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Essay Instructions

Structure and Argument

Essay Instructions

An essay of 5-7 pages is due November 26. It is worth 20% of your final grade.

1. Structure and Argument

The assignment is to write an essay five to seven pages long. Since this course is all about stories, it is important to keep in mind that what you are writing is an essay, not a story.

This means it needs to have a clear introduction and thesis statement, followed by a well-reasoned argument in support of that thesis statement (properly citing sources where necessary), and a conclusion.


Be careful not to just pick a story and then write that story. Higher grades will be given to essays that are clear and well-structured arguments in favour of a thesis, and lower grades will be given to essays that are simple retellings of stories.

2. Grammar and Format

Here are some basic formatting guidelines:

  • Please do not include a cover page – the title and your name are sufficient.
  • Please do include page numbers.
  • Times New Roman font, 12-point size, double-spaced
  • One-inch (2.54 cm) margins on all four margins
  • Lengthy quotations must be separated from paragraph, indented a half inch (1.27 cm) both left and right, and single-spaced.
  • A bibliography listing your sources should appear on a separate page at the end; this does not count as one of the 5-7 pages.

Grammar and spelling count. For example:

  • Avoid informal speech like contractions and second-person pronouns.
  • Be consistent with singular and plural nouns and pronouns, and with verb tense. Use present tense when talking about narrative/text and past tense when talking about history.
  • Make sure your sentences are structured properly. Split run-on sentences into two or three shorter, simpler sentences. Avoid sentence fragments by ensuring that each sentence has a subject and verb.
  • Proofread carefully to ensure that there are no spelling errors, misplaced or missing punctuation, incorrect conjunctions and prepositions, careless typos, etc.

3. Research and Citation of Sources

As an essay requiring a certain amount of research, you will need to consult a few sources, though not many – it’s not a big research paper, so 3-5 sources should be enough. Whatever sources you use, you will need to cite them properly and consistently.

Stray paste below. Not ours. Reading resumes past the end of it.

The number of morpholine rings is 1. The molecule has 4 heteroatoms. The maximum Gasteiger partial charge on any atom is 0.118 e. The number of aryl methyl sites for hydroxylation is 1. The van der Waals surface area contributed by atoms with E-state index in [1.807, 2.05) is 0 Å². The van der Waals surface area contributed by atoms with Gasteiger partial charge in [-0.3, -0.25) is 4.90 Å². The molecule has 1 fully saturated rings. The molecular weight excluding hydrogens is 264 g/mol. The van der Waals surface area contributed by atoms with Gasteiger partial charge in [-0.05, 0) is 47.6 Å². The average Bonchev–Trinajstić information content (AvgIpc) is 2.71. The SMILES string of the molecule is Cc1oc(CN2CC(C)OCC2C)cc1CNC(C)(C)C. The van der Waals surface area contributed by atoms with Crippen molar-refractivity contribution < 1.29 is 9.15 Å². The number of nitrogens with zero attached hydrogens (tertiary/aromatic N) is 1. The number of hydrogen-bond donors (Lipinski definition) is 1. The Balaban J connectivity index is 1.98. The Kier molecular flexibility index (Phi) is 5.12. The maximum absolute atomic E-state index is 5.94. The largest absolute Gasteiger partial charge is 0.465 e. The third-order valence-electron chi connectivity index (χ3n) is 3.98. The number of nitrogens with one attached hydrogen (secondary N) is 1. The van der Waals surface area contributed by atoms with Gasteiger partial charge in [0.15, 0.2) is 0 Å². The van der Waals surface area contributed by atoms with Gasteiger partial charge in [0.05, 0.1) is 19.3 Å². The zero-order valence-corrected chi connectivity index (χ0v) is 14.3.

Acceptable sources include the textbook, books found in the university library, and journal articles found online through the university library’s website. But at least one of your sources should be a primary source, by which I mean a translation of the ancient text(s) that tells the story (if this translation is found in the textbook, that’s fine). For example, if it’s a story in Homer’s Iliad, then you should read and cite that story in a translation of Homer’s Iliad.

Primary sources that tell the story and secondary sources that interpret the story are the correct type of source material, and will result in better marks; but online sources like Wikipedia, YouTube, and blogs are not considered proper source material and will result in lower marks. Having said that, one of the best ways to access ancient texts in translation is the Perseus Digital Library (, which I highly recommend. If you are unsure about a particular source, please don’t hesitate to ask.

Feel free to use whichever style you’re most suited to (e.g., MLA, APA, Chicago), but please do so consistently. Style guides are readily available online, but again, if you’re unsure about how to format a particular citation, I’ll be happy to help you out.

When citing ancient texts, please cite by book and line number, not by page number. This is the method that scholars of Classics use for citing ancient sources. For example:

  • Iliad 1.518-611 refers to lines 518-611 of book 1 in Homer’s Iliad
  • Hesiod, Theogony 115 refers to line 115 of Hesiod’s Theogony
  • Sophocles, Antigone 440-450 refers to lines 440-450 of Sophocles’ tragedy Antigone

You will see examples of this method of citation in the textbook and in secondary sources about Greek myth. If you are unsure about the right way to cite your ancient source(s), feel free to contact me and I’ll help you figure it out.

4. Essay Topics

No doubt there are few if any of you who are coming to this course having had no experience whatsoever with Greek myth. Myths have been portrayed in literature and the performing arts for centuries, and modern film is no exception.

And so one of the real-life skills you will take from this course is an ability to critically analyze modern depictions of ancient myth – or, to put it another way, to be that person who sits through the movie and constantly points out all of the inaccuracies. The flip side to being that person is this: when you see something in a movie or TV show that actually is accurate, you will have a deeper appreciation for it.

The goal of option two is to watch a movie or TV show that depicts Greek or Roman mythology, and then write a 5-7 page analysis that compares this modern depiction to ancient source material, pointing out where it is accurate and where it is not.

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